My sister-in-law returned to work as an administrative assistant in an architecture firm four weeks after her first son was born.
Luckily, family helped care for the baby so she could go back to work; at the time, she was the breadwinner while my brother finished school.
And yet, at one month post-partum, most new moms aren’t physically or emotionally ready for work.
Even if they had an uncomplicated vaginal birth, they’re just beginning to return to their body’s regular rhythms—not yet cleared for physical exercise, drained from the trauma of birth, and still in pain from cramping abdomens, stitches, and breastfeeding—all on top of the sleepless stress of a needy newborn.
At the time, it bothered me that she had to return so soon, but I didn’t think too much about it.
Now that I know what it’s like to deliver a baby, nurse a baby, and have a new baby turn your life upside down, I’m furious and heartbroken to know that she and so many others have to leave their infants behind so early.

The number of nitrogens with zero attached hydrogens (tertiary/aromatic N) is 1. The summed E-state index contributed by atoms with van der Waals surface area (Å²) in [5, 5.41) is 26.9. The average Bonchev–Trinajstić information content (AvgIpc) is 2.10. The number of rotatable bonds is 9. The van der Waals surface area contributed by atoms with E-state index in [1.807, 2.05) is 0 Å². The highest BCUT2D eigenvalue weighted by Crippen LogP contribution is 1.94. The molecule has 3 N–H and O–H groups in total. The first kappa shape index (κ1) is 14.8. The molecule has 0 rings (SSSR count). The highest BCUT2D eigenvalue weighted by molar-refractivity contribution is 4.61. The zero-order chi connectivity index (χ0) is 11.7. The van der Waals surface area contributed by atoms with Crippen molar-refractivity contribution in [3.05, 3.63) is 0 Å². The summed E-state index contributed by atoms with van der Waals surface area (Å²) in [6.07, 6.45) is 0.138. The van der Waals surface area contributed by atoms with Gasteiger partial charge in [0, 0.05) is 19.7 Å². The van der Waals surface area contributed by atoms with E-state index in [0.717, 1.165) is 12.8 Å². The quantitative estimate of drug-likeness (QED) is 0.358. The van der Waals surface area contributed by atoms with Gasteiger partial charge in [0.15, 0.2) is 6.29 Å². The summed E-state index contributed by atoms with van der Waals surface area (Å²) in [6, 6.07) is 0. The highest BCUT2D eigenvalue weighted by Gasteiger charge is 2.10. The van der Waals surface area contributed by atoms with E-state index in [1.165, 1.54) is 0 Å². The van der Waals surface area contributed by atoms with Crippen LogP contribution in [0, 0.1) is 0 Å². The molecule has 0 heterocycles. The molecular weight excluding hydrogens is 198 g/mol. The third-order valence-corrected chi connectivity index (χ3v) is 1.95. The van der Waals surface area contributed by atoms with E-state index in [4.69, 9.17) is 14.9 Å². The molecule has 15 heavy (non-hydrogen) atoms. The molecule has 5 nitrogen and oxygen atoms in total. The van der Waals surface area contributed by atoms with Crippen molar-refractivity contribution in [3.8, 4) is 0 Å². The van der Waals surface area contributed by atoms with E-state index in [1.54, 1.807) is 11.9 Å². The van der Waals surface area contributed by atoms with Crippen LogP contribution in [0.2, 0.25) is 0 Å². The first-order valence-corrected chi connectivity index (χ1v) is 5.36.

When I gave birth for the first time, my twin boys spent five long weeks in the NICU. I cried when I left them behind for just a few hours.
The mother in the room next to me—already back to work at her fulltime job—cried knowing she wouldn’t see her baby again for days. I can’t imagine.
Ever since then, I haven’t been able to think of parental leave in the same way.
For a while, paid maternity and paternity leave were considered just another benefit at the cost of employers or the government. The political right and left took their expected sides.
Republicans fear a mandate for paid leave hurts businesses and fosters government overreach. Democrats see it as a social good that benefits entire society.
Both care about people and want to do right by them.
Republican presidential candidate and father of four Marco Rubio has a paid leave policy, touted as the first of its kind in the Republican field.
Some polls reveal that a majority in both parties support some sort of paid leave for parents (Democrats 82% and Republicans 55%).